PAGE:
The Orioles would like to re-sign Chris Davis

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Dan Duquette, the Orioles’ executive vice president of baseball operations, told season ticket-holders on Saturday that the team wants to “sign some of our key players for the future” and added that 1B/OF Chris Davis is “one of them”, as Rich Dubroff of CSN Baltimore reports.

Davis, 29, can become a free agent after the season. He entered action Saturday night batting .257/.341/.541. He homered twice against the Athletics on Saturday, including a walk-off solo home run in the bottom of the ninth inning. Though he leads the majors with 144 strikeouts, he also leads with 88 RBI and has knocked 34 balls out of the park as well. The veteran has more than bounced back from last year’s subpar showing.

Davis is one of many Orioles who could leave via free agency after the season. The others include Matt Wieters, Wei-Yin Chen, Gerardo Parra, Darren O’Day, Steve Pearce, and Nolan Reimold.

Ex-Angels employee charged in overdose death of Tyler Skaggs

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FORT WORTH, Texas — A former Angels employee has been charged with conspiracy to distribute fentanyl in connection with last year’s overdose death of Angels pitcher Tyler Skaggs, prosecutors in Texas announced Friday.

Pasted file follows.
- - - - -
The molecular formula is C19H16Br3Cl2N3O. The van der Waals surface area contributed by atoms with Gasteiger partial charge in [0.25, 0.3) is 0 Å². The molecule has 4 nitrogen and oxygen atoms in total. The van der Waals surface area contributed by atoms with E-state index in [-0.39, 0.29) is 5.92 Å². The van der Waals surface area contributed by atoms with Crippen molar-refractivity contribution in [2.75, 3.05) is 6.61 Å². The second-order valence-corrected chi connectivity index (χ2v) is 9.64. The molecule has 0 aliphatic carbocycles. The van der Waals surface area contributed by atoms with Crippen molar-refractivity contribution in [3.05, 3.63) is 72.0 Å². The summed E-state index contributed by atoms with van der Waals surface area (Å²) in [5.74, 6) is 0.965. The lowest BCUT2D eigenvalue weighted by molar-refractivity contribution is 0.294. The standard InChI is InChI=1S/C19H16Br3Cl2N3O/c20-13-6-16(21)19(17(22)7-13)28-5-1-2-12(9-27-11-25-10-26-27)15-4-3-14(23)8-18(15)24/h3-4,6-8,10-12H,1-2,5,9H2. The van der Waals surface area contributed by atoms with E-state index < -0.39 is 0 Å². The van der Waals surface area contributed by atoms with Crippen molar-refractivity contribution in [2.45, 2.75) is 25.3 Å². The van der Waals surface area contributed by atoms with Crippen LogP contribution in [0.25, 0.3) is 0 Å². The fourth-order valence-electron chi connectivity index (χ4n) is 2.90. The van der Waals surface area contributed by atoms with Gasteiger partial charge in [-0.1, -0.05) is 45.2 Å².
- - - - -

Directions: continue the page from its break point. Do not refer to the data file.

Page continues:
Eric Prescott Kay was arrested in Fort Worth, Texas, and made his first appearance Friday in federal court, according to Erin Nealy Cox, the U.S. Attorney for the Northern District of Texas. Kay was communications director for the Angels.

Skaggs was found dead in his hotel room in the Dallas area July 1, 2019, before the start of what was supposed to be a four-game series against the Texas Rangers. The first game was postponed before the teams played the final three games.

Skaggs died after choking on his vomit with a toxic mix of alcohol and the powerful painkillers fentanyl and oxycodone in his system, a coroner’s report said. Prosecutors accused Kay of providing the fentanyl to Skaggs and others, who were not named.

“Tyler Skaggs’s overdose – coming, as it did, in the midst of an ascendant baseball career – should be a wake-up call: No one is immune from this deadly drug, whether sold as a powder or hidden inside an innocuous-looking tablet,” Nealy Cox said.

If convicted, Kay faces up to 20 years in prison. Federal court records do not list an attorney representing him, and an attorney who previously spoke on his behalf did not immediately return a message seeking comment.